Super Bowl tickets are expensive and highly coveted, which leaves even the most savvy of fans susceptible to scams and counterfeit tickets.
So how can football fans protect themselves and ensure they have a legitimate ticket while still getting the best deal?
The NFL’s site says Super Bowl tickets already have several security devices in place including: “holograms, custom laser cutouts, thermachromic ink and a specially-made gloss varnish. A counterfeit ticket may be missing one or even several of these or other security features.”
It continues, “The NFL also provides you with a secure, official resale marketplace to purchase your Super Bowl tickets, the NFL Ticket Exchange. Buying online from a non-NFL affiliate may be risky since there is no way of knowing if a ticket is real until game time. Even if a ticket looks real, it may be one that has been reported lost or stolen, which means the person holding it will not be granted entry into the stadium.”
The point of not knowing if a ticket is real until game time is a very important consideration.
As I discovered firsthand, sometimes a seemingly good ticket purchased through a legitimate venue will even get you through the gate. You may not discover your ticket is counterfeit until you’ve already taken your seat.
Several years ago, we purchased tickets for an NFL game on StubHub.com. The tickets worked fine at the gate and we excitedly took our seats.
We didn’t discover our tickets were counterfeit until right before kickoff when two men with tickets for the same seats approached us and claimed we were in their spots.
Long story short, even though we had purchased our tickets through a legitimate venue and the bar code worked at the gate, they turned out to be fake.
StubHub stayed true to their guarantee and refunded our tickets, but no one wants to get to a game or travel across the country, only to be kicked out of their seats. The stadium rep told us it happens all the time and advised only buying through official vendors.
Which leaves fans to wonder, how can they prevent this from happening to them?
Stub Hub spokesperson Cameron Papp said, “The Super Bowl is our most popular event of the year and we take a number of different precautions than with other events.”
This includes not allowing sellers to mail or email tickets to buyers. Sellers are required to send their tickets directly to Stub Hub so the company can verify the tickets are legitimate. Once authenticity is verified, buyers can then pick up their tickets from a designated Stub Hub location near the stadium.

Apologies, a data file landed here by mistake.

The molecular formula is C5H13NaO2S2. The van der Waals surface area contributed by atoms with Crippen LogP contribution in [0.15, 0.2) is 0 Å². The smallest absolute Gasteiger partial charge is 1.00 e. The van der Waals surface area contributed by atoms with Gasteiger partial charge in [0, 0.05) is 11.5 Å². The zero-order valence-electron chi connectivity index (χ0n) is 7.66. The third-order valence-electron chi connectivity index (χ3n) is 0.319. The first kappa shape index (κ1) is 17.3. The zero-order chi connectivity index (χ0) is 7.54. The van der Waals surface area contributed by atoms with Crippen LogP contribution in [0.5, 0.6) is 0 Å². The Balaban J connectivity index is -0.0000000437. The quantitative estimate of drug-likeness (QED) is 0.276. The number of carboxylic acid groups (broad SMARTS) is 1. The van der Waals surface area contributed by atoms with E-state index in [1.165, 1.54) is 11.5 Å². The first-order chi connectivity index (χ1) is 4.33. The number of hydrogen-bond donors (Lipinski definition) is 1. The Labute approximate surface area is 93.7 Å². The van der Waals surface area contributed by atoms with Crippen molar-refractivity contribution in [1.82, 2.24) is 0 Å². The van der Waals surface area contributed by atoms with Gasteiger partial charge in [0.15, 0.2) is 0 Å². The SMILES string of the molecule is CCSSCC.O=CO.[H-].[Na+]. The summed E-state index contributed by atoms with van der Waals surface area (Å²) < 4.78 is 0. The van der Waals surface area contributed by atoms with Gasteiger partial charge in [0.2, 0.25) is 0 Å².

Papp added that with all those precautions in place, “In 13 years, we haven’t had one fraudulent Super Bowl ticket.”
Ticketmaster is the official ticket exchange for the NFL and realizes people will seek out tickets from a variety of sources. That being said, the company has a number of guidelines to help keep fans from getting scammed, regardless of where they purchase tickets.
Jenn Swanson, Marketing Communications Director at Ticketmaster, says the company advises, “buyer beware”, because scammers work everywhere.
She also said a lot of scammers will still go through legitimate ticket vending sites because they know they’re more likely to sell their tickets that way.
And even the most savvy of fans can fall victim to a scam.
Swanson cited the case of 49ers fan Sharon Osgood– normally cautious and not easily fooled– who came to Ticketmaster’s attention last year after a seller on Craigslist duped her.
The seller sounded trustworthy, presented himself as an investment banker, and everything sounded good, so she wired him $10,000 for Super Bowl tickets. In return, she received an envelope with nothing but a note that said, “Go Ravens! LOL!”
Fortunately, TicketMaster bailed her out, but most fans aren’t that lucky and in desperation for a good deal might forego the usual precautions.
Fans don’t necessarily have to resort to scalpers or unscrupulous sellers to find a better deal.
To get the best price possible, Swanson advises, “Know where you want to sit and what you want to pay. Don’t just go by the list of tickets. Use the interactive map because sometimes you’ll find a ticket for a lower price in a better spot that way.”
Waiting for better deals closer to Super Bowl day usually isn’t a good option either.
Swanson said, “Typically prices get lower closer to an event, but we don’t see that with the Super Bowl.”
This year might be an exception though.
Fewer than 3,000 tickets were left on the resale market as of last Thursday and prices have been fluctuating daily on Ticketmaster’s site, according to Swanson. Thursday afternoon the average price was $3,877 for one ticket while earlier in the day it was $2,126 per ticket.
This afternoon, the NFL Ticket Exchange shows prices starting at $1705, so perhaps Super Bowl 48 will buck the trend.
The official NFL site for Super Bowl tickets is NFLTicketExchange.com.
Super Bowl XLVIII will air February 2, 2014 at 6:30pm EST on FOX.